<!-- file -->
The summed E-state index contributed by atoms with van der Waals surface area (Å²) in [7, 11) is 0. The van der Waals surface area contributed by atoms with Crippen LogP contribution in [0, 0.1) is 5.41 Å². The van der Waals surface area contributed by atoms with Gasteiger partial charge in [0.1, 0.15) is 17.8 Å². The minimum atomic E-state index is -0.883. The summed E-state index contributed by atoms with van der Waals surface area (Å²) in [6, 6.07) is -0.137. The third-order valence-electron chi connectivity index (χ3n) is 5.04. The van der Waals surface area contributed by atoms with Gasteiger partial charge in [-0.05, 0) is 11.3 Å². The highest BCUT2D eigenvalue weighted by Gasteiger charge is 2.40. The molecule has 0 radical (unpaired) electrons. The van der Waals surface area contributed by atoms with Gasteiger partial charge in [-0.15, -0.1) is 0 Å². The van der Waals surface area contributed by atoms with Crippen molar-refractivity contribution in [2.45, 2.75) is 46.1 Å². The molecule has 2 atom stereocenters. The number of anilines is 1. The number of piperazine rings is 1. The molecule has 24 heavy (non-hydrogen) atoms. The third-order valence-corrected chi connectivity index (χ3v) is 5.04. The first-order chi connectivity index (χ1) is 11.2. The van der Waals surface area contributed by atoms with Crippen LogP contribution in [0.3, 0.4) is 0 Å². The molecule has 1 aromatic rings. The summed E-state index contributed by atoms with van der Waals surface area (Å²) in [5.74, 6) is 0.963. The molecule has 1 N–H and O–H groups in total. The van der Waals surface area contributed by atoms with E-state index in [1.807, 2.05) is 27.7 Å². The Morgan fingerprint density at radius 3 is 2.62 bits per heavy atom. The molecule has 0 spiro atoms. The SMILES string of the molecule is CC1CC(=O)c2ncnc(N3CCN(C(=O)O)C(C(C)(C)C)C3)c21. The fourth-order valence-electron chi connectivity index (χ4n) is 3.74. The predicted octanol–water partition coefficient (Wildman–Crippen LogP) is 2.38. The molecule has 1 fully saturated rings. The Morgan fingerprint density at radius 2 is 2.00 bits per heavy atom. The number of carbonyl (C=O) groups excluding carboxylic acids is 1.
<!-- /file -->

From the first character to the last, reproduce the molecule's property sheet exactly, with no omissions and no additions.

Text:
The summed E-state index contributed by atoms with van der Waals surface area (Å²) in [7, 11) is 0. The van der Waals surface area contributed by atoms with Crippen LogP contribution in [0, 0.1) is 5.41 Å². The van der Waals surface area contributed by atoms with Gasteiger partial charge in [0.1, 0.15) is 17.8 Å². The minimum atomic E-state index is -0.883. The summed E-state index contributed by atoms with van der Waals surface area (Å²) in [6, 6.07) is -0.137. The third-order valence-electron chi connectivity index (χ3n) is 5.04. The van der Waals surface area contributed by atoms with Gasteiger partial charge in [-0.05, 0) is 11.3 Å². The highest BCUT2D eigenvalue weighted by Gasteiger charge is 2.40. The molecule has 0 radical (unpaired) electrons. The van der Waals surface area contributed by atoms with Gasteiger partial charge in [-0.15, -0.1) is 0 Å². The van der Waals surface area contributed by atoms with Crippen molar-refractivity contribution in [2.45, 2.75) is 46.1 Å². The molecule has 2 atom stereocenters. The number of anilines is 1. The number of piperazine rings is 1. The molecule has 24 heavy (non-hydrogen) atoms. The third-order valence-corrected chi connectivity index (χ3v) is 5.04. The first-order chi connectivity index (χ1) is 11.2. The van der Waals surface area contributed by atoms with Crippen LogP contribution in [0.3, 0.4) is 0 Å². The molecule has 1 aromatic rings. The summed E-state index contributed by atoms with van der Waals surface area (Å²) in [5.74, 6) is 0.963. The molecule has 1 N–H and O–H groups in total. The van der Waals surface area contributed by atoms with E-state index in [1.807, 2.05) is 27.7 Å². The Morgan fingerprint density at radius 3 is 2.62 bits per heavy atom. The molecule has 0 spiro atoms. The SMILES string of the molecule is CC1CC(=O)c2ncnc(N3CCN(C(=O)O)C(C(C)(C)C)C3)c21. The fourth-order valence-electron chi connectivity index (χ4n) is 3.74. The predicted octanol–water partition coefficient (Wildman–Crippen LogP) is 2.38. The molecule has 1 fully saturated rings. The Morgan fingerprint density at radius 2 is 2.00 bits per heavy atom. The number of carbonyl (C=O) groups excluding carboxylic acids is 1.